As one would note from Appendix I, there is ample research data suggesting that the GM food/plants, released as of now by commercial companies, were either harmful to the environment and/or to the health of test animals. Yes, there are reports that their use improved yield of relevant crops. The side effects of the GM crops are harmful enough to caution against their promotion unless more research is done, including on their long-term effects. It is worth noting that synthetic pesticides like “Endosulfan” were also stated as safe by vested interests when released by the Government. It is after more than a decade that the public noted its harmful effects (particularly in Kerala) and now-a-days withdrawal of this pesticide is being talked about. But still the vested interests are preventing to get rid of such toxic chemicals. Moreover, Bt-GM is also a pesticide of new kind that has been developed to kill only one particular insect and its sub-species, while a given crop gets attacked by several insect-pests.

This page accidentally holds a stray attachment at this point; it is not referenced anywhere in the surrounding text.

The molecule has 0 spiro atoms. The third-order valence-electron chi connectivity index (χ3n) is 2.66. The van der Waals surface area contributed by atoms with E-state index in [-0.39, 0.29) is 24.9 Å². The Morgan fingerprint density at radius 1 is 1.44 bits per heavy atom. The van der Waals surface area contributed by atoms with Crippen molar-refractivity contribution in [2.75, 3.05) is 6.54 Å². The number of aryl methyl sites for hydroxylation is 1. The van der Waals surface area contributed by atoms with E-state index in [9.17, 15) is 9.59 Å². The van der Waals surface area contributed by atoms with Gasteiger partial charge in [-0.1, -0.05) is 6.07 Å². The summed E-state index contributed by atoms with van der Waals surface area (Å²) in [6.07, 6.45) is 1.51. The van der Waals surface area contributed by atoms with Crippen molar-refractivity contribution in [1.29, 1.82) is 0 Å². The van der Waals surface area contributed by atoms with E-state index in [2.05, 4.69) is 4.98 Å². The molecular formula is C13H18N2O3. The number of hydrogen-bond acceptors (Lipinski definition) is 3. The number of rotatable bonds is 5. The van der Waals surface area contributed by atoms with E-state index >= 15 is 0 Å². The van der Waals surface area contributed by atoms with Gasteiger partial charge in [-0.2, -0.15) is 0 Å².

I trust that the organizers of the one-day meeting have seen these publications and the data provided in them, because all of these were available online before the meeting was held on 19 May 2011. If yes, they should have provided built-in safeguards in the recommendations of the meeting. If not, it is not a healthy sign for progress of science in India.

Agricultural Scientists should support every agro-technology or agri-practice that empowers small holder farmers/producers (about 80% of farmers in India own 10 acres or less), meets their nutrition, health, food and cash needs, improves their purchasing power, increases their net income. The desired/targeted agro-technologies should also be eco-friendly, sustainable and should address issues related to climate change. With the available data and information to us, GM technology, as of now, does not fit these criteria.